Spectral and Mineralogical Analysis of Planned CLPS Landing Sites with LRO-Lamp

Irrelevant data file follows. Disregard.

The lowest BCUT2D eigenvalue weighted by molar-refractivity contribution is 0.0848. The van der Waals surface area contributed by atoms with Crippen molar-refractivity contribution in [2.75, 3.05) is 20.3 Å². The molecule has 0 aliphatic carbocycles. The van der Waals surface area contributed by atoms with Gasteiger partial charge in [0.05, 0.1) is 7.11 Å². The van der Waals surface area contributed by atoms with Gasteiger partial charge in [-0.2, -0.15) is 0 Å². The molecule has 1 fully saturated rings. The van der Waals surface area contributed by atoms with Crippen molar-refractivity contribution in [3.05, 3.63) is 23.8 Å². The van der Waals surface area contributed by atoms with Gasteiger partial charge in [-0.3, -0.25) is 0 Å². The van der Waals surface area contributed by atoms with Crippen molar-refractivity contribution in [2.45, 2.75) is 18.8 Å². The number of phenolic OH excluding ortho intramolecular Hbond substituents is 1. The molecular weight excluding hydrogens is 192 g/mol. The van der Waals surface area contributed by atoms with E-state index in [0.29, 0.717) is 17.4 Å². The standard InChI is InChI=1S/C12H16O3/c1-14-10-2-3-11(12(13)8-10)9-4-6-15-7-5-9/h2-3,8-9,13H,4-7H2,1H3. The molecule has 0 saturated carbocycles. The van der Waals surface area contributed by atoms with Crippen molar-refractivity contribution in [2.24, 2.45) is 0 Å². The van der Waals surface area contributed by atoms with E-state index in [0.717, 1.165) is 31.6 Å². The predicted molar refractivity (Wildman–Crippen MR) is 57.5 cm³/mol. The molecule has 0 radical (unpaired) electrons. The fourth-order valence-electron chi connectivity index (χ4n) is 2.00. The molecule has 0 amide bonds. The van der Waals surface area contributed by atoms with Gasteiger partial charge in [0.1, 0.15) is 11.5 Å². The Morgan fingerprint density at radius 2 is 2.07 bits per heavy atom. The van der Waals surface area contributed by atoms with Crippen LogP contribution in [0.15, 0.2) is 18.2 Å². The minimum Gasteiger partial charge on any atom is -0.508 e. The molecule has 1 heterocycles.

Before NASA's Artemis program brings humans back to the Moon, perhaps as early as 2025, many robotic missions will take place under the Commercial Lunar Payload Services (CLPS) initiative. Planned landing destinations include multiple areas of the South Pole and three enigmatic regions of interest: the Gruithuisen Domes, Reiner Gamma, and Mare Crisium. To aid in future CLPS surface measurements, we performed a series of analyses for each planned region using both remote sensing and sample analogs. Far-ultraviolet (FUV) remote sensing analysis was done with the Lyman Alpha Mapping Project (LAMP) instrument on the Lunar Reconnaissance Orbiter (LRO). For the South Pole, we analyzed dayside LAMP products, as an addition to previously studied nightside maps. For the more equatorial sites, we compared LAMP data with ultraviolet, visible, and near-infrared spectral observations from two previous lunar missions, Clementine and Kaguya. The Gruithuisen Domes and Reiner Gamma both exhibit high FUV albedo ratios, likely correlated to high quantities of feldspathic minerals or less space weathering, respectively. Mare Crisium, however, is more uniform in the FUV, with only some differences in albedo ratio occurring between inside the basin and outside the ring that encloses it. We compared the Gruithuisen Domes and Reiner Gamma to Apollo samples bearing mineralogical and regional similarities. The remote sensing data for Mare Crisium was compared directly to a return sample from the Luna 24 mission to this region. We identified unique spectral and mineralogical features at each CLPS site to aid in mission planning and future measurement interpretation.